If that fails, and you are able to boot either in Safe or Normal Mode, you can run Rkill to reset the .exe association and stop most processes.
RKill is a program developed at BleepingComputer.com that was originally designed for the use in our virus removal guides. It was created so that we could have an easy to use tool that kills known processes and remove Windows Registry entries that stop a user from using their normal security applications. Simple as that. Nothing fancy. Just kill known malware processes and clean up some Registry keys so that your security programs can do their job.
So in summary, RKill just kills 32-bit and 64-bit malware processes and scans the registry for entries that would not allow you to run various legitimate programs. When scanning the Registry, Rkill will search for malicious Image File Execution Objects, DisallowRuns entries, executable hijacks, and policies that restrict your use of various Windows utilities. When changing Windows Registry entries it will create a backup of these entries and save them in the rkill folder on your desktop. Each registry backup will contain a time stamp so that the backups are not overwritten on subsequent runs of Rkill.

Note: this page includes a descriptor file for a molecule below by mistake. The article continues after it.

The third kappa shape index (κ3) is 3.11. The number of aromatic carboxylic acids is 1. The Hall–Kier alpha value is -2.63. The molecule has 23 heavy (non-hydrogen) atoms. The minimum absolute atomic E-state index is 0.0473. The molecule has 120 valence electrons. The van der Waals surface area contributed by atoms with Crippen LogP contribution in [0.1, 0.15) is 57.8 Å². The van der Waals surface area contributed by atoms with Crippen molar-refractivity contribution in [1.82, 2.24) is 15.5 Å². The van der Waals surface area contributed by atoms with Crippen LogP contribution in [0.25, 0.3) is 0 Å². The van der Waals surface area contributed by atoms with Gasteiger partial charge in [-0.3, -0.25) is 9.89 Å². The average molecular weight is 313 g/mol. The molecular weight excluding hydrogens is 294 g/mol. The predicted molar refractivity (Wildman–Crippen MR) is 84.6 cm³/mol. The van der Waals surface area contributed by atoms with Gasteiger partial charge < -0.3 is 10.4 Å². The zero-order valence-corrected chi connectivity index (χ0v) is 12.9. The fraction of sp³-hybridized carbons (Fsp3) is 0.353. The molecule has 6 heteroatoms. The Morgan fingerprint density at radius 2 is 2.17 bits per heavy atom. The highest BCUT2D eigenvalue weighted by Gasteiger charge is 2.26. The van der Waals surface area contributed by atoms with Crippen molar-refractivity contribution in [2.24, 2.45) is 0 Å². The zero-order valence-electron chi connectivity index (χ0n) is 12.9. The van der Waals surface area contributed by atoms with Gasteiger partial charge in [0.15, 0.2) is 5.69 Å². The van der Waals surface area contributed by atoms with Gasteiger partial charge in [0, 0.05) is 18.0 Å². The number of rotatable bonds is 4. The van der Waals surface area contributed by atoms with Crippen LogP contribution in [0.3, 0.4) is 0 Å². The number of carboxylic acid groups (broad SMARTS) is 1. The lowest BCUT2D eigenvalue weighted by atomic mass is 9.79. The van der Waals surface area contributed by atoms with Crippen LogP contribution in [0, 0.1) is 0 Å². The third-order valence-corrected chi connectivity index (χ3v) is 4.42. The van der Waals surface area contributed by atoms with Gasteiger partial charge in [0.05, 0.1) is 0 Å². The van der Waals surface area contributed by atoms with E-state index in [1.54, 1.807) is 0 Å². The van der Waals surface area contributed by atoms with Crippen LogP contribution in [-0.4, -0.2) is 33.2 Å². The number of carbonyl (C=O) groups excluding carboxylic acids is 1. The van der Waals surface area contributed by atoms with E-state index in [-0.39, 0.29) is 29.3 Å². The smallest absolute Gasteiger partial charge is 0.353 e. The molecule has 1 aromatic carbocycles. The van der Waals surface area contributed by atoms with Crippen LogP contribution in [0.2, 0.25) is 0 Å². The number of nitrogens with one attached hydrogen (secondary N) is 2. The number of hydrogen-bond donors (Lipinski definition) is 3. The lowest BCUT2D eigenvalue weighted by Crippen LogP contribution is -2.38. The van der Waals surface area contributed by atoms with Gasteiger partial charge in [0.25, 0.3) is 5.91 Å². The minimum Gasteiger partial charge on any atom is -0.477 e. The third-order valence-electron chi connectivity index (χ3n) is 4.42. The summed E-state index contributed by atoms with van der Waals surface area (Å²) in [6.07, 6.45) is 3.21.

Since RKill only terminates processes and does not remove the offending files, when it is finished you should not reboot your computer. If you do, these malware processes that are set to start automatically, will just start up again. Instead, after running RKill you should scan your computer with FRST and post its reports, FRST.txt and addition.txt. If there is a problem after running RKill, just reboot your computer and you will be back to where you started before running the program.
RKill can be downloaded from the following location:http://www.bleepingcomputer.com/download/rkill/
There are three versions. If the .exe does not work, try the ,com version. A report, rkill.log will be created in the root directory, usualy C:\. Post that report on your next reply